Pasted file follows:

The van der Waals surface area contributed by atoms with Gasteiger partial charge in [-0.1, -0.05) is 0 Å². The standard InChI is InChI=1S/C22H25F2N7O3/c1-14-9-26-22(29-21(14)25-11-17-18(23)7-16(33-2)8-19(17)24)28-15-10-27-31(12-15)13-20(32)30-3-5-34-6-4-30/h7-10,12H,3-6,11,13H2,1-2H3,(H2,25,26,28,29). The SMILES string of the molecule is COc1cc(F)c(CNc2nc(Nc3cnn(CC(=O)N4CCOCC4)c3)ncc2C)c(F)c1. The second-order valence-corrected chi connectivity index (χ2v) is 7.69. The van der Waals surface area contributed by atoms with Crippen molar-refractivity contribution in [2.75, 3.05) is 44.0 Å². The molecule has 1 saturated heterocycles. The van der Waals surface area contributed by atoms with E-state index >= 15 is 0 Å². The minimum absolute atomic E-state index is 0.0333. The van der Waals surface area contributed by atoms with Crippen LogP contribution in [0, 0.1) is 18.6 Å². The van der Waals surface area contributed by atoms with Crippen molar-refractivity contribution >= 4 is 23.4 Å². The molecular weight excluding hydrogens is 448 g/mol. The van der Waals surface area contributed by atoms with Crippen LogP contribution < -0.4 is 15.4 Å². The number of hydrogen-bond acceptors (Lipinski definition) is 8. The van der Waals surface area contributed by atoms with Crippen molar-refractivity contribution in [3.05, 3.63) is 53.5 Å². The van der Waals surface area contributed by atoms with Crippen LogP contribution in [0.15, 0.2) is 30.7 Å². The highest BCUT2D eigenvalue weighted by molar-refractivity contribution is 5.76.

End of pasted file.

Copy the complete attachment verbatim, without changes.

The van der Waals surface area contributed by atoms with Gasteiger partial charge in [-0.1, -0.05) is 0 Å². The standard InChI is InChI=1S/C22H25F2N7O3/c1-14-9-26-22(29-21(14)25-11-17-18(23)7-16(33-2)8-19(17)24)28-15-10-27-31(12-15)13-20(32)30-3-5-34-6-4-30/h7-10,12H,3-6,11,13H2,1-2H3,(H2,25,26,28,29). The SMILES string of the molecule is COc1cc(F)c(CNc2nc(Nc3cnn(CC(=O)N4CCOCC4)c3)ncc2C)c(F)c1. The second-order valence-corrected chi connectivity index (χ2v) is 7.69. The van der Waals surface area contributed by atoms with Crippen molar-refractivity contribution in [2.75, 3.05) is 44.0 Å². The molecule has 1 saturated heterocycles. The van der Waals surface area contributed by atoms with E-state index >= 15 is 0 Å². The minimum absolute atomic E-state index is 0.0333. The van der Waals surface area contributed by atoms with Crippen LogP contribution in [0, 0.1) is 18.6 Å². The van der Waals surface area contributed by atoms with Crippen molar-refractivity contribution >= 4 is 23.4 Å². The molecular weight excluding hydrogens is 448 g/mol. The van der Waals surface area contributed by atoms with Crippen LogP contribution < -0.4 is 15.4 Å². The number of hydrogen-bond acceptors (Lipinski definition) is 8. The van der Waals surface area contributed by atoms with Crippen molar-refractivity contribution in [3.05, 3.63) is 53.5 Å². The van der Waals surface area contributed by atoms with Crippen LogP contribution in [0.15, 0.2) is 30.7 Å². The highest BCUT2D eigenvalue weighted by molar-refractivity contribution is 5.76.